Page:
Social Security is, hands down, our nation's most important social program. Each month, nearly 64 million beneficiaries takes home a payout from the program, with an estimated 22.1 million people pulled out of poverty as a direct result of this payout. If Social Security didn't exist, the elderly poverty rate would be more than four times higher than it is now.
National pollster Gallup also finds that, as a whole, 90% of today's current retirees lean on Social Security as a major or minor source of income, with a combined 83% of non-retirees expecting to rely on their payout to help makes ends meet during their golden years.
With all of this being said, maximizing what you'll receive from Social Security on a monthly basis tends to be pretty important. While a number of factors that go into determining your payout from the program require quite a bit of effort -- i.e., working for at least 35 years for an opportunity to maximize your monthly payout -- there are certain ways to boost your Social Security benefit with minimal effort.
1. Do nothing when you become eligible for a payout
How's this for minimal effort: When you turn 62 and become eligible to begin taking your Social Security benefit, do nothing.
While your work history, earnings history, and birth year, all play key roles in determining what you'll be paid on a monthly basis, arguably the biggest determinant of monthly payout is when you begin collecting your retired worker benefit. Beginning at age 62, for each year you hold off on taking your payout, your monthly benefit will grow by approximately 8%, up until age 70. Therefore, all things being equal, a retiree claiming benefits at age 70 could net up to 76% more per month than the same individual claiming at age 62.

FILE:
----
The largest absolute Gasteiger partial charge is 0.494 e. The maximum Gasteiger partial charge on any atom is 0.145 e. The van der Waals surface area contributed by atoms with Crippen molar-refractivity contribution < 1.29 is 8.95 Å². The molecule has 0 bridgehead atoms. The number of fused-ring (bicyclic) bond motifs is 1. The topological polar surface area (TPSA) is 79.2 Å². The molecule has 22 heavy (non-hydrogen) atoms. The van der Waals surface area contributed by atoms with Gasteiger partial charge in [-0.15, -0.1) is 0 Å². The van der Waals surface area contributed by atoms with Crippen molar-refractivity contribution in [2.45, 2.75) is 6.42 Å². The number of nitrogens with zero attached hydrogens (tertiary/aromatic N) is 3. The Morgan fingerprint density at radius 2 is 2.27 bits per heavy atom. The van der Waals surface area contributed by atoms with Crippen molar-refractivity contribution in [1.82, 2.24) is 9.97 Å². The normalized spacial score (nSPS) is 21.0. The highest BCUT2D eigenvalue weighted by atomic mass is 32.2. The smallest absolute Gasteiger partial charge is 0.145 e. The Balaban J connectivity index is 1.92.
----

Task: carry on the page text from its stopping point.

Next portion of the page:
You should keep in mind that while waiting to take your benefit has been shown to be a smart decision from a statistical perspective, it's not going to be the optimal choice for everyone. You'll need to examine your health, financial, and marital status to determine what the best claiming age is for you.
2. Consider a mulligan
Another easy way to boost your Social Security benefit is by requesting a do-over from the Social Security Administration (SSA).
One of the most under-the-radar Social Security rules is Form SSA-521 (officially, Request for Withdrawal of Application). If you file for and begin taking benefits early, but subsequently regret your claiming decision, you can file Form SSA-521 with the SSA and, if approved, have your claim undone. It would be as if you never took benefits in the first place, which would mean that your monthly payout would again be growing at roughly 8% per year, until age 70.
Of course, there's a catch to this magical mulligan. First, you'll only have 12 months once you begin receiving payouts from Social Security to file this request with the SSA. And second, you're going to be required to pay every cent you've received from the SSA back if your request is approved.
3. Use a Roth IRA to avoid federal taxation